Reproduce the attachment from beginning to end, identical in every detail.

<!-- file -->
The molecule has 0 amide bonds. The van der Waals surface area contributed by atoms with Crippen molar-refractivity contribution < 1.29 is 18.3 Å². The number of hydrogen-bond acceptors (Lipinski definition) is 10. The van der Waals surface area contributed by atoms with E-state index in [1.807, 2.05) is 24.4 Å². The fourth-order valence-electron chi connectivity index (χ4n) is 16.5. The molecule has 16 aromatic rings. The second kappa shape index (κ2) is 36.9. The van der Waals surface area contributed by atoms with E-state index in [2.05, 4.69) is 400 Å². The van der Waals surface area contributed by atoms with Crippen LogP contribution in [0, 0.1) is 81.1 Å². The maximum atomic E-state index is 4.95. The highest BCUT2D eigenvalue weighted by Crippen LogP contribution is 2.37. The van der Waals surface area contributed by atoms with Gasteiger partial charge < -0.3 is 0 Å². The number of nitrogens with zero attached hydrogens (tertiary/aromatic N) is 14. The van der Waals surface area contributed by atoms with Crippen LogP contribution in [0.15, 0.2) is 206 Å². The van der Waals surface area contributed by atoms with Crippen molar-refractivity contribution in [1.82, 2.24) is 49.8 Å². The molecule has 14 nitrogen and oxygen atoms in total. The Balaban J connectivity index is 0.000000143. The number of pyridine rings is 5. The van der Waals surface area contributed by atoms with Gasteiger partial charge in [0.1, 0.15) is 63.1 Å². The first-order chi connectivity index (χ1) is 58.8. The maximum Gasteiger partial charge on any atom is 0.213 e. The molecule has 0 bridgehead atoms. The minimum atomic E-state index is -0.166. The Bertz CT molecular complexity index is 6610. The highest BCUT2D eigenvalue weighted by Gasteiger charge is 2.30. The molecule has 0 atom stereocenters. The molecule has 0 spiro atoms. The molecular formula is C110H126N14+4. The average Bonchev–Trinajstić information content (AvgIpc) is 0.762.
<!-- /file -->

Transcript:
The molecule has 0 amide bonds. The van der Waals surface area contributed by atoms with Crippen molar-refractivity contribution < 1.29 is 18.3 Å². The number of hydrogen-bond acceptors (Lipinski definition) is 10. The van der Waals surface area contributed by atoms with E-state index in [1.807, 2.05) is 24.4 Å². The fourth-order valence-electron chi connectivity index (χ4n) is 16.5. The molecule has 16 aromatic rings. The second kappa shape index (κ2) is 36.9. The van der Waals surface area contributed by atoms with E-state index in [2.05, 4.69) is 400 Å². The van der Waals surface area contributed by atoms with Crippen LogP contribution in [0, 0.1) is 81.1 Å². The maximum atomic E-state index is 4.95. The highest BCUT2D eigenvalue weighted by Crippen LogP contribution is 2.37. The van der Waals surface area contributed by atoms with Gasteiger partial charge < -0.3 is 0 Å². The number of nitrogens with zero attached hydrogens (tertiary/aromatic N) is 14. The van der Waals surface area contributed by atoms with Crippen LogP contribution in [0.15, 0.2) is 206 Å². The van der Waals surface area contributed by atoms with Crippen molar-refractivity contribution in [1.82, 2.24) is 49.8 Å². The molecule has 14 nitrogen and oxygen atoms in total. The Balaban J connectivity index is 0.000000143. The number of pyridine rings is 5. The van der Waals surface area contributed by atoms with Gasteiger partial charge in [0.1, 0.15) is 63.1 Å². The first-order chi connectivity index (χ1) is 58.8. The maximum Gasteiger partial charge on any atom is 0.213 e. The molecule has 0 bridgehead atoms. The minimum atomic E-state index is -0.166. The Bertz CT molecular complexity index is 6610. The highest BCUT2D eigenvalue weighted by Gasteiger charge is 2.30. The molecule has 0 atom stereocenters. The molecule has 0 spiro atoms. The molecular formula is C110H126N14+4. The average Bonchev–Trinajstić information content (AvgIpc) is 0.762.